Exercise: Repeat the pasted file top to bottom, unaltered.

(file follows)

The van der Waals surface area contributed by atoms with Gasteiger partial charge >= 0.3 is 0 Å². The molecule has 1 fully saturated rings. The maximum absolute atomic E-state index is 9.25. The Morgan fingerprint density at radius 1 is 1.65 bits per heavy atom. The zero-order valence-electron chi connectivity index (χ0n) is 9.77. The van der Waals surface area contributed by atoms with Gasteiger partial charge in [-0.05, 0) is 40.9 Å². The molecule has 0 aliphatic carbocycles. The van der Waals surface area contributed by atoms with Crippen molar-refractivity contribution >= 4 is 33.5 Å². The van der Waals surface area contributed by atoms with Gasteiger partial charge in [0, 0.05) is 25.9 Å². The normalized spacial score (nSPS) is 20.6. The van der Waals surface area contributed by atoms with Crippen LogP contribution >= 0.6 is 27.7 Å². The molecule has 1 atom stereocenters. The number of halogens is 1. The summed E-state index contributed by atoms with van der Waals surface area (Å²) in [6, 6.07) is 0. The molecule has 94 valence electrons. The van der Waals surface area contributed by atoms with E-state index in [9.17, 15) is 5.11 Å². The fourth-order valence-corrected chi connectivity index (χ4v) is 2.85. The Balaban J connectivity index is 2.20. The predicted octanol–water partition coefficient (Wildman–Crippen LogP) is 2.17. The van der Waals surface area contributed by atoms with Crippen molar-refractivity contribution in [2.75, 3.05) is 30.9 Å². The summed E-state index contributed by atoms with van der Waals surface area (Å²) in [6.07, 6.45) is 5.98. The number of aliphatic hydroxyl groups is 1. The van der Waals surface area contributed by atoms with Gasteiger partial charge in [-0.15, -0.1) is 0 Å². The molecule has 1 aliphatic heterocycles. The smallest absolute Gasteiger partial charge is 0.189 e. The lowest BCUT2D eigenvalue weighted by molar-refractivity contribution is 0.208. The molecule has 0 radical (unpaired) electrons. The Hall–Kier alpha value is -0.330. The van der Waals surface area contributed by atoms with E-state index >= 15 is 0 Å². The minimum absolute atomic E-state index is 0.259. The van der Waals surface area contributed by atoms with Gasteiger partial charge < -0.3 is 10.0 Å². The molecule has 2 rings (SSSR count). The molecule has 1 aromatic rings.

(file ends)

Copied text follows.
The van der Waals surface area contributed by atoms with Gasteiger partial charge >= 0.3 is 0 Å². The molecule has 1 fully saturated rings. The maximum absolute atomic E-state index is 9.25. The Morgan fingerprint density at radius 1 is 1.65 bits per heavy atom. The zero-order valence-electron chi connectivity index (χ0n) is 9.77. The van der Waals surface area contributed by atoms with Gasteiger partial charge in [-0.05, 0) is 40.9 Å². The molecule has 0 aliphatic carbocycles. The van der Waals surface area contributed by atoms with Crippen molar-refractivity contribution >= 4 is 33.5 Å². The van der Waals surface area contributed by atoms with Gasteiger partial charge in [0, 0.05) is 25.9 Å². The normalized spacial score (nSPS) is 20.6. The van der Waals surface area contributed by atoms with Crippen LogP contribution >= 0.6 is 27.7 Å². The molecule has 1 atom stereocenters. The number of halogens is 1. The summed E-state index contributed by atoms with van der Waals surface area (Å²) in [6, 6.07) is 0. The molecule has 94 valence electrons. The van der Waals surface area contributed by atoms with E-state index in [9.17, 15) is 5.11 Å². The fourth-order valence-corrected chi connectivity index (χ4v) is 2.85. The Balaban J connectivity index is 2.20. The predicted octanol–water partition coefficient (Wildman–Crippen LogP) is 2.17. The van der Waals surface area contributed by atoms with Crippen molar-refractivity contribution in [2.75, 3.05) is 30.9 Å². The summed E-state index contributed by atoms with van der Waals surface area (Å²) in [6.07, 6.45) is 5.98. The number of aliphatic hydroxyl groups is 1. The van der Waals surface area contributed by atoms with Gasteiger partial charge in [-0.15, -0.1) is 0 Å². The molecule has 1 aliphatic heterocycles. The smallest absolute Gasteiger partial charge is 0.189 e. The lowest BCUT2D eigenvalue weighted by molar-refractivity contribution is 0.208. The molecule has 0 radical (unpaired) electrons. The Hall–Kier alpha value is -0.330. The van der Waals surface area contributed by atoms with E-state index >= 15 is 0 Å². The minimum absolute atomic E-state index is 0.259. The van der Waals surface area contributed by atoms with Gasteiger partial charge < -0.3 is 10.0 Å². The molecule has 2 rings (SSSR count). The molecule has 1 aromatic rings.